Japan sets out its 'Fifth Generation' project

May 1982
Japan sets out its 'Fifth Generation' project

In 1982, the Japanese government established the Institute for New Generation Computer Technology (ICOT) and initiated a 10-year program to develop new computers using massively parallel computing and logic programming. The aim of the program was to help Japan become a computer industry leader.

In May 1982, ICOT published "Fifth Generation Computer Sytems, ICOT Planning Report No. 1", which set out plans to create a new computer with supercomputer-like performance. This computer would provide a platform for future research into artificial intelligence.

Leaps in computer hardware technology have been defined by generation:

  • 1st Generation: computers using vacuum tubes
  • 2nd Generation: computers using transistors and diodes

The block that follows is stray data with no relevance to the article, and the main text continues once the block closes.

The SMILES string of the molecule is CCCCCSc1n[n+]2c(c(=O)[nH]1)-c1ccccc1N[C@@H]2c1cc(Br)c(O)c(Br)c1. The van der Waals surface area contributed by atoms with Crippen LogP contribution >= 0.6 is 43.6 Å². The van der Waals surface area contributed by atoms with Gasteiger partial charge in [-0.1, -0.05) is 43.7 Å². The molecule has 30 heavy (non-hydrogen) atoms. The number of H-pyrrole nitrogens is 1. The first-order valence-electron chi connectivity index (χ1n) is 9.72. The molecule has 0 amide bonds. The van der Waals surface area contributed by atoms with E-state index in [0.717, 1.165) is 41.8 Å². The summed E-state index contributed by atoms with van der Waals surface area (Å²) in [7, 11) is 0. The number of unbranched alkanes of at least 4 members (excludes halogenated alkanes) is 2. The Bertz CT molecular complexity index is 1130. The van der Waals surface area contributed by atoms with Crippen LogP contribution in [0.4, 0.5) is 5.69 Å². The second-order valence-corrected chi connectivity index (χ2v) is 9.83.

• 3rd Generation: computers using integrated circuits
  • 4th Generation: computers using microprocessors

Japan envisioned a fifth generation of computers, based on large numbers of processors running in parallel.

On 1st June 1992 Japan formally wound down the "Fifth Generation" computer project. Despite its grand aims, it had little impact on the global computer market.

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Japan sets out its 'Fifth Generation' project

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